All that talk of hats is odd, feels self-referential. I used to wear a lot of hats, I used to wear a hat almost all the time, feeling that wearing a hat – as a bald man – would help to hide my “shame” and thus render me more socially acceptable. I’m more “at peace” with my baldness now and thus spend much less time wearing hats. Which is good, because bald men who constantly wear hats are often mocked as much as bald men who wear visible wigs. I know that because I mock them myself. There is no “bald community”, there is no solidarity between baldies. Because there doesn’t need to be. Christ, imagine if there was a “bald community”. Some of us aren’t dickheads (I’m not), but many baldies are absolute arseholes.

Anyway, I’m not wearing a hat, but I am in my “reviewer mode” (maybe that would have been better phrasing). I considered writing this review of myself as a poem, but poems are a lot more work than prose. Like prose you can just fucking pour out onto the page, easy like. Poetry you have to think about, edit. Poetry is about using the best words in the best order. I don’t think that’s what prose is inherently for. And I think far too many people approach poetry with a very different attitude.

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I hadn’t properly tried to write poetry before 2017, even though I read it regularly. Before I started writing poetry I was the only non-poet I knew who read a significant amount of it. Even then, though, I had an ambiguous relationship with verse, sometimes I loved it, sometimes I hated it. And I never felt like I had enough of a handle on the genre to attempt to write it myself.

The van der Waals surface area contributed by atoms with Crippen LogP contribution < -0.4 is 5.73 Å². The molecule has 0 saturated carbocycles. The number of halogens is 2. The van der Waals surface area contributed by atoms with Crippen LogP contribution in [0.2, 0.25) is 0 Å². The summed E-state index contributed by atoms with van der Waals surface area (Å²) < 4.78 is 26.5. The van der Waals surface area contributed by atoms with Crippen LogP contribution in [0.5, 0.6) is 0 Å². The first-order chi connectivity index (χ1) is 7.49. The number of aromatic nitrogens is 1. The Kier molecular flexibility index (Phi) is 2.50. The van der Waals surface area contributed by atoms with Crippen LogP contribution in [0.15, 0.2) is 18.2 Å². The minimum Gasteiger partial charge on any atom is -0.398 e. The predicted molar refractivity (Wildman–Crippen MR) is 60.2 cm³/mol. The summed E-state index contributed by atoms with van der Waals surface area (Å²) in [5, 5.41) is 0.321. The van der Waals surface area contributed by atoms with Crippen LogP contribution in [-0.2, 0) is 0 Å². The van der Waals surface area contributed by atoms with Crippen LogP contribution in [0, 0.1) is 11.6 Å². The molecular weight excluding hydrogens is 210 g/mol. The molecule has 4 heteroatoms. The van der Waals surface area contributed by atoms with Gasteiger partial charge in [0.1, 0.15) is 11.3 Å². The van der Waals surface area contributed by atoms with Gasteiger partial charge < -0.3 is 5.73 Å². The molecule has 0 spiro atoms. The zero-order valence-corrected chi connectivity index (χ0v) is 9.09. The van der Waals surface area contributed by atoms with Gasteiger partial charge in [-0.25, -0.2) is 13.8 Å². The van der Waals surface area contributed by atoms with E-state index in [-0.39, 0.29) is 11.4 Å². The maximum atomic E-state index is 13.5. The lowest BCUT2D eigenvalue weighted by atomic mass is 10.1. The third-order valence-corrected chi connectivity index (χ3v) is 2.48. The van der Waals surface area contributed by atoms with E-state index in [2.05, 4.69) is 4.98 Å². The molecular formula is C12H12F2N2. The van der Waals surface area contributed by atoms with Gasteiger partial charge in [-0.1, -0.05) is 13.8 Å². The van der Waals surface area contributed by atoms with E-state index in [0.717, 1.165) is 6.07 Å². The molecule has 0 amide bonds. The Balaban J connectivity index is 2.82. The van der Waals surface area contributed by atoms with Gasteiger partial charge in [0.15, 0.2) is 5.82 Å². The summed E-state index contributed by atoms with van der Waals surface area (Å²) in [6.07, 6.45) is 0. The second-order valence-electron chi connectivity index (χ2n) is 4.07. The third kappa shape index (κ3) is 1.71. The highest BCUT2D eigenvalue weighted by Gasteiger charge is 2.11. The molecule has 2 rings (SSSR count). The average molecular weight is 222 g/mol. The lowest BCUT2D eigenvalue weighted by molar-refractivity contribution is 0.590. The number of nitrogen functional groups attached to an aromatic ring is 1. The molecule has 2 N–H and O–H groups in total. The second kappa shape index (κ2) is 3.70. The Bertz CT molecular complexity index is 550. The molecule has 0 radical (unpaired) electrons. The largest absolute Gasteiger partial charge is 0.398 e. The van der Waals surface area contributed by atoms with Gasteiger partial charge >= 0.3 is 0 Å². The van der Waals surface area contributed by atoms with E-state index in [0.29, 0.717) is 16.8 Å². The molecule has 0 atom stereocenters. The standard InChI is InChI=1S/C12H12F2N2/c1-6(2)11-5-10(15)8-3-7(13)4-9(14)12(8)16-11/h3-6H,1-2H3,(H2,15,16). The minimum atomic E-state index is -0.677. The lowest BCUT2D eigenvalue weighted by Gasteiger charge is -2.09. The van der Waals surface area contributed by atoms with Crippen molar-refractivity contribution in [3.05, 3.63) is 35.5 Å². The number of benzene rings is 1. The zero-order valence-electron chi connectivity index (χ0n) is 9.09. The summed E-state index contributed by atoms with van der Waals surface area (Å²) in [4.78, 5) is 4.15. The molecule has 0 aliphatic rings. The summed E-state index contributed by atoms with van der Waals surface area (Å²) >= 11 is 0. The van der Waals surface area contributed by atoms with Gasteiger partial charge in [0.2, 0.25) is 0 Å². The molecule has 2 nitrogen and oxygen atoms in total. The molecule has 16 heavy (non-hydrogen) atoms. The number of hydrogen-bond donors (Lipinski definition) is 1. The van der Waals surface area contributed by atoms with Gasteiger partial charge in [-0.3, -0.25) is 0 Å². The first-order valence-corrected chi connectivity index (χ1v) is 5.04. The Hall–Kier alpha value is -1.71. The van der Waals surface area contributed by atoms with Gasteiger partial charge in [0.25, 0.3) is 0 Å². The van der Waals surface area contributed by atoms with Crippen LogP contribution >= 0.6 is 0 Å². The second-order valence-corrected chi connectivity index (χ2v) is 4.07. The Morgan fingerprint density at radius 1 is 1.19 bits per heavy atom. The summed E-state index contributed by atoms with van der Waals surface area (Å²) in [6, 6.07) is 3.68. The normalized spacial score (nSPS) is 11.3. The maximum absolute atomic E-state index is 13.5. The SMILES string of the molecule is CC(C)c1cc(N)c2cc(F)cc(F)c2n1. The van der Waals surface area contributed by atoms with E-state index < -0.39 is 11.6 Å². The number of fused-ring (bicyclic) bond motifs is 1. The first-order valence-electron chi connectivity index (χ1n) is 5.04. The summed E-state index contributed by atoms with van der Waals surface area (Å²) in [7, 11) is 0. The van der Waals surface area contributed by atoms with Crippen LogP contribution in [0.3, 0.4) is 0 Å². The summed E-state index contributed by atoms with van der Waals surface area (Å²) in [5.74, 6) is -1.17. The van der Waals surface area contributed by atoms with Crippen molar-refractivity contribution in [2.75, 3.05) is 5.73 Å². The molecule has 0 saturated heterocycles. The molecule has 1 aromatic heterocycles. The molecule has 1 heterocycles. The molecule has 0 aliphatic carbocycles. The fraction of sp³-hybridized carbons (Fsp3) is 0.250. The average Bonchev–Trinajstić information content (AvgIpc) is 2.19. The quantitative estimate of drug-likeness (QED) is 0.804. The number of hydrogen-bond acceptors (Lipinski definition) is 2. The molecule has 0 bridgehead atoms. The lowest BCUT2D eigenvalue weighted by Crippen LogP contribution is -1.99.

In the end, what changed to allow me to write poetry was the way I was reading it. 

For years, I thought poetry had to be complicated, complex, difficult. Every time I read poetry I didn’t understand and didn’t like, I felt this was because I was ignorant and at fault. I made a hard rule to never read a poem just once, making sure to enter into a more in-depth relationship with every single poem I read. This (in theory) gave me the time and concentration to attempt a rigorous unpacking of every poem I read. I sought to learn the value and importance of allusion and reference and duplicity of meaning. All that cryptic crossword bullshit that I now feel comfortable dismissing.

Amongst the difficult poems that after two, three, four readings, still left me cold, I also managed to find poetry by writers like Sharon Olds, Anne Carson and Claudia Rankine that I LOVED on the first read. Rereading these poems – the ones that I wanted to (rather than felt obliged to) reread – I found they opened up into works of truly spectacular art. I was rewarded for giving them extra attention, but when I reread wanky, swanky, butch, blokely, cock-comparing, “intellectual” poetry nothing new emerged. 

Oh, I would say to the dull, smug male poets: I get that you’re using an Ovid reference here, I see the allusion to Henry IV, I clock the Hitchcock nod: but what does it add? Poetry can be clever-clever but that doesn’t make it good. Poetry can be complex and filled with meaning and allusion but can still be utter shite: just because something has hidden depths doesn’t mean it isn’t shallow. Like the shit bits of Joyce: they’re clever, but so fucking what? Just because something intimidates with its intellect doesn’t mean it’s worthy of attention: just because you have to work to understand meaning doesn’t mean that said meaning is worth the effort.

Now, don’t worry, I’m not saying that the only good poetry is poetry like the kind I write (which I will freely admit is often formally “bad” poetry #BadBoyPoet), but I will assert the following: Poetry that doesn’t have human, emotive, heft behind it is bad poetry.